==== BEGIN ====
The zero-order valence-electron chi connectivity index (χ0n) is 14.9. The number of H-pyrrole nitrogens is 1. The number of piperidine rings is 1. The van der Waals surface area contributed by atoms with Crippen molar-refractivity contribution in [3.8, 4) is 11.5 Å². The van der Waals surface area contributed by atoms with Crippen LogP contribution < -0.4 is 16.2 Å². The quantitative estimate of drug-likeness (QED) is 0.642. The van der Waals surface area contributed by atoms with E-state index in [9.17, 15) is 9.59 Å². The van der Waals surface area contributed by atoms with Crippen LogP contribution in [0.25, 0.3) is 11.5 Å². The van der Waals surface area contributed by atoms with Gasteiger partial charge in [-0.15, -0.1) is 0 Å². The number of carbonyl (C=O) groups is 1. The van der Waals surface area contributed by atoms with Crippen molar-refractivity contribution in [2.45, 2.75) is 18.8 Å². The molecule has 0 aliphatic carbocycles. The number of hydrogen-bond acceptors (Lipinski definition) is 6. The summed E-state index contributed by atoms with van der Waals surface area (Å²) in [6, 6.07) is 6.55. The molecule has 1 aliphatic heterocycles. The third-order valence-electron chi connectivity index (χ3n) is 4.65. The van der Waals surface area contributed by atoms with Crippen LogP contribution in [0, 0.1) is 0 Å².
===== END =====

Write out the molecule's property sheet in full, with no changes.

The zero-order valence-electron chi connectivity index (χ0n) is 14.9. The number of H-pyrrole nitrogens is 1. The number of piperidine rings is 1. The van der Waals surface area contributed by atoms with Crippen molar-refractivity contribution in [3.8, 4) is 11.5 Å². The van der Waals surface area contributed by atoms with Crippen LogP contribution < -0.4 is 16.2 Å². The quantitative estimate of drug-likeness (QED) is 0.642. The van der Waals surface area contributed by atoms with E-state index in [9.17, 15) is 9.59 Å². The van der Waals surface area contributed by atoms with Crippen LogP contribution in [0.25, 0.3) is 11.5 Å². The van der Waals surface area contributed by atoms with Gasteiger partial charge in [-0.15, -0.1) is 0 Å². The number of carbonyl (C=O) groups is 1. The van der Waals surface area contributed by atoms with Crippen molar-refractivity contribution in [2.45, 2.75) is 18.8 Å². The molecule has 0 aliphatic carbocycles. The number of hydrogen-bond acceptors (Lipinski definition) is 6. The summed E-state index contributed by atoms with van der Waals surface area (Å²) in [6, 6.07) is 6.55. The molecule has 1 aliphatic heterocycles. The third-order valence-electron chi connectivity index (χ3n) is 4.65. The van der Waals surface area contributed by atoms with Crippen LogP contribution in [0, 0.1) is 0 Å².